Psychologist’s report puts forward proposals to curb childhood sexualisation

The Government should launch a “one stop shop” for parents to complain about advertising that sexualises children, while potentially “offensive” outdoor images should be pre-vetted by local authorities, according to a leading psychologist.

In a Government-commissioned report into the “sexualisation of young people”, Dr Linda Papadopoulos (pictured right in related images) says action needs to be taken to address the “dramatic increase in the use of sexualised imagery in advertising”.

Dr Papadopoulous recommends that the Government should set up an online service “to voice their concerns” about campaigns with the “onus on regulatory authorities to take action”. She adds the comments should then be used to “inform future Government policy”.

Outdoor ads should be vetted by local authorities, the report says, “to ensure images and messages are not offensive on the grounds of gender”.

The report was commissioned last year by the then Home Secretary, Jacqui Smith, as part of a Home Office strategy tackling violence against women and girls.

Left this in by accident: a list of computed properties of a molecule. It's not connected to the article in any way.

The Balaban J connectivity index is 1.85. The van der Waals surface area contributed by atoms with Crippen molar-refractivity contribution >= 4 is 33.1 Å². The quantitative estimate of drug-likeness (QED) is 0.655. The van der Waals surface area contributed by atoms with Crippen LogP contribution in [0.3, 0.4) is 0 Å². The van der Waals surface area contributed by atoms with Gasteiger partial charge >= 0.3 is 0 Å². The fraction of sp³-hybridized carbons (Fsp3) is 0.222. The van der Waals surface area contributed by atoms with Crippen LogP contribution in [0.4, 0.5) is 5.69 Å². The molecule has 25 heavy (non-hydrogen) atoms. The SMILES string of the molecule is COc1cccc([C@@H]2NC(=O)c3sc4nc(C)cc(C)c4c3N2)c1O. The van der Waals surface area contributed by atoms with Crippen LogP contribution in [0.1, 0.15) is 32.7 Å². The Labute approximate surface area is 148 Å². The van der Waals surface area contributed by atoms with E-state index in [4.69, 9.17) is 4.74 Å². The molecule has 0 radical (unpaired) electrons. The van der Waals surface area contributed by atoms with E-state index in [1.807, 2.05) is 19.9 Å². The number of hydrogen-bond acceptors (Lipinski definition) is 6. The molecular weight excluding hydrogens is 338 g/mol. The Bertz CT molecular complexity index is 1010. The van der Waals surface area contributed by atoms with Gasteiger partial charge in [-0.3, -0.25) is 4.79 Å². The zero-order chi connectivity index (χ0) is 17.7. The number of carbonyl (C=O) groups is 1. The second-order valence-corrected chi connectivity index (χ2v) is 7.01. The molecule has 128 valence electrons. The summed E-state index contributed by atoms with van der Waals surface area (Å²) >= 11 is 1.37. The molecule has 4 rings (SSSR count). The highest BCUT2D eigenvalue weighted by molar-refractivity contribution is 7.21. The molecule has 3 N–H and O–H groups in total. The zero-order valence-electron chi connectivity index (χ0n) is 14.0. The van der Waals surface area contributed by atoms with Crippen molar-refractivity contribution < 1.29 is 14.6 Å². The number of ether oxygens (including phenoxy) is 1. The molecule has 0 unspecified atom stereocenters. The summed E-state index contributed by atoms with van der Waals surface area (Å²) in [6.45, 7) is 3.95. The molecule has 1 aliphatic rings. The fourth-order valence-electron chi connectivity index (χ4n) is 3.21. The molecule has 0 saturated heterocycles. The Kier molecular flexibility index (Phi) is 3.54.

The Conservative Party welcomed the report but added Labour had not done enough to “to take on irresponsible practices”.

A Tory spokeswoman says it will “crack down on irresponsible marketing practices” and products targeted at children by “banning the most manipulative marketing techniques aimed at young people” and “strengthening the regulatory framework”.

Conservative leader David Cameron also recently called for a site for parents to complain about “offensive marketing tactics used by companies”, adding that agencies that produce the campaigns should not be allowed to bid for Government contracts for three years.

Ian Twinn, director of public affairs at ISBA, says all parties – Government, parents, local authorities and the advertising and marketing industries – have a part to play in addressing the problem.

Dr Papadopoulous also added her support to the plans to extend the Advertising Standards Authority’s remit to include marketing communications on commercial websites.

A spokesman for the ASA says it shares the reports’ concern that children should be protected from inappropriate sexualised material and welcomes its backing of plans to extend the watchdog’s remit.

“Industry work to extend the regulatory remit is at an advanced stage and we look forward to playing our part when this is finalised,” he says.

Other recommendations include forcing “Lads’ mags” such as Nuts and Loaded to be marked as “recommended for sale only to persons aged 15 and over”.

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